A new year and a new change to the Basrah oil complex: The Iraqi State Organisation for the Marketing of Oil, SOMO, has announced to its term customers that it will not provide them with Basrah Light barrels from January 2022 onwards, with the Minister explaining that the barrels will go to the domestic market instead.
SOMO had previously reshuffled its offerings with the introduction of a new grade, Basrah Medium, from January 2021. SOMO wanted to remedy issues around high variations in quality for the then Basrah Light grade.
The decision to stop exports of Basrah Light comes as a surprise and customers will once again wonder how the change will affect quality, this time of Basrah Medium barrels. As predicted in our blog dated 5 January 2021, entitled Basrah Medium – A Strong Contender for the Chinese Market, Basrah Medium has now become the largest exported grade from Iraq.
Prior to the introduction of Basrah Medium, Basrah Light had averaged about 2.1 mb/d in 2020. In 2021, Basrah Light averaged close to 900 kb/d, with Basrah Medium taking the top position at almost 1.1 mb/d. Adding Basrah Heavy, total Basrah loadings for 2021 totalled close to 3 mb/d, on par with 2020.
When SOMO introduced Basrah Medium at the end of 2020, it announced new API and sulphur standards for all the Basrah grades, with Basrah Light at 31.4 degrees and 2.74% sulphur (versus 34 degrees and 2.93% in 2015), Basrah Medium at 27.9 degrees and 3% sulphur content and Basrah Heavy at 24 degrees and 4.05% sulphur content (versus 3.83% in 2015).
Over the past decade, Basrah Light has been plagued by quality issues, with the API of cargoes shipped to customers often several degrees off from the defined standards, due to production from new fields of different quality crudes. With the introduction of Basrah Medium, SOMO hoped to redefine its grades to be more in line with the actual qualities of the crudes produced.
In 2021, Basrah Light and Basrah Medium fell within their newly defined quality specifications. Basrah Light cargoes averaged 29.4 degrees in 2020, while the 2021 average API was 31.3 degrees. Meanwhile, Basrah Medium cargoes had an average API of 27.9 for the same period, in line with the announced characteristics.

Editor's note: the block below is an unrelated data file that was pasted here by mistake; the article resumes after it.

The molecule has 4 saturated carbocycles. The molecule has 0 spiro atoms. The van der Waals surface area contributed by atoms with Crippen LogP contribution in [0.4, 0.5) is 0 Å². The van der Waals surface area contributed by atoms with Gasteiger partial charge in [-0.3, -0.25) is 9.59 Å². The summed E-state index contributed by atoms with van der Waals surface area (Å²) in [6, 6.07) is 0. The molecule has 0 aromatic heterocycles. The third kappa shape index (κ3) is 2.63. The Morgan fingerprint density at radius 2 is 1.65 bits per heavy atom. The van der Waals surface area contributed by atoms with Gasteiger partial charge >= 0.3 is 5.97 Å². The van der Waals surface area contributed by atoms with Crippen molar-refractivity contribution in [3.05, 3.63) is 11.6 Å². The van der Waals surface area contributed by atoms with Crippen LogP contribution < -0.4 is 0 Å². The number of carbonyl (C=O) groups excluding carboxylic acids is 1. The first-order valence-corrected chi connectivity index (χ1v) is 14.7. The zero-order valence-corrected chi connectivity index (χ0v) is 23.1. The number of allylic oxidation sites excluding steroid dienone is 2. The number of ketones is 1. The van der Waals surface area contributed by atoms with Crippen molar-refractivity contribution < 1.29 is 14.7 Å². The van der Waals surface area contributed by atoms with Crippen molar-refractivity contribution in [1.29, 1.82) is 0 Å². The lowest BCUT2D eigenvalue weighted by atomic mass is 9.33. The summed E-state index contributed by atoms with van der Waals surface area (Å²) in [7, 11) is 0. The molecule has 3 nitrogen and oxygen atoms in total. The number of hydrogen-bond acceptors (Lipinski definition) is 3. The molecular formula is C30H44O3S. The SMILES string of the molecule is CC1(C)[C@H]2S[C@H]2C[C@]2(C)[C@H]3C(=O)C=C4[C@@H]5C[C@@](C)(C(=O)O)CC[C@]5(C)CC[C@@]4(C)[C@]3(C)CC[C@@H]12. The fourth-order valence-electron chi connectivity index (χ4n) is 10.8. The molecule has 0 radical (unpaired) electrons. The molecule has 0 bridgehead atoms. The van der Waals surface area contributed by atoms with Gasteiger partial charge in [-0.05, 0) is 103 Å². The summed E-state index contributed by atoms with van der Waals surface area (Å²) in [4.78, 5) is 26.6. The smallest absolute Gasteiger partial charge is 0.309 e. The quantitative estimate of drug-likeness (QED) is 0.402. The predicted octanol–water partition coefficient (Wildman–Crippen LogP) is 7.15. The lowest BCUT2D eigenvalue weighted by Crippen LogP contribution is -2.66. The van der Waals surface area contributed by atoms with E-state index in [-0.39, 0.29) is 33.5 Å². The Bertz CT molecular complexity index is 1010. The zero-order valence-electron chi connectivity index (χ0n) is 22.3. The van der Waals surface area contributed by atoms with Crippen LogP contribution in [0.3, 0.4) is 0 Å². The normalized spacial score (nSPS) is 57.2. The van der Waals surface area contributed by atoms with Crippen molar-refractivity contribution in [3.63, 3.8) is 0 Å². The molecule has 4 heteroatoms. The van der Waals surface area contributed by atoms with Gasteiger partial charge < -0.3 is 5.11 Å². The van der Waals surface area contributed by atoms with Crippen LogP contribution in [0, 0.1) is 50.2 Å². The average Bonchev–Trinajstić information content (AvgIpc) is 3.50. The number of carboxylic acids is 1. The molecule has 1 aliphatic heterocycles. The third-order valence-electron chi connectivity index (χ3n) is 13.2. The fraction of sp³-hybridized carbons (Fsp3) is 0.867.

Looking at the variation in quality, Basrah Light experienced poor consistency in 2020, with a standard deviation of 1.41. With the creation of Basrah Medium, Basrah Light became more stable in 2021, with a standard deviation of 0.606. Basrah Medium also experienced fairly stable quality in 2021 with a standard deviation of only 0.51.
Following the announcement that Basrah Light will no longer be offered for export starting in 2022, what will happen to Basrah Medium? The argument given by SOMO and the Iraqi government for the withdrawal of Basrah Light was that the historic grade would be kept for domestic refineries instead.
However, domestic refineries are already supplied by other crudes and the only new capacity in 2022 is the 140 kb/d Karbala refinery which is not slated to come online until later in the year. Compared to the average 900 kb/d of Basrah Light exported in 2021, new refinery capacity does not justify keeping the total volume of Basrah Light for domestic use.
It is thus Petro-Logistics’ understanding that SOMO will migrate further barrels from the Basrah Light pool to Basrah Medium. As seen above, in 2021, SOMO was able to deliver perfectly on the announced characteristics. A transfer of barrels from the light to the medium grade pool could have a significant impact on the quality of Basrah Medium and raise customers’ concerns about instability of southern Iraqi grades.
Looking at Basrah Light and Basrah Medium jointly, the average API for both grades in 2021 has not varied much compared to 2020 Basrah Light cargoes. If even a portion of Basrah Light is allocated to the Basrah Medium pool, Basrah Medium would diverge from the new standards and essentially lift Basrah Medium back towards the characteristics of Basrah Light in 2020.
Unless Iraq manages to significantly increase its domestic refinery intake (unlikely in the near term due to aging infrastructure and technical problems causing poor utilisation rates), the decision to stop exporting Basrah Light will push some lighter barrels into Basrah Medium, making the new grade lighter.
The only other mitigation might come from an increase in production volumes, with fields producing heavier crudes increasing production as the OPEC+ curtailment is lifted.
Petro-Logistics will continue to monitor the quality, volume and destinations of Basrah Medium as more cargoes are exported in 2022 in lieu of Basrah Light.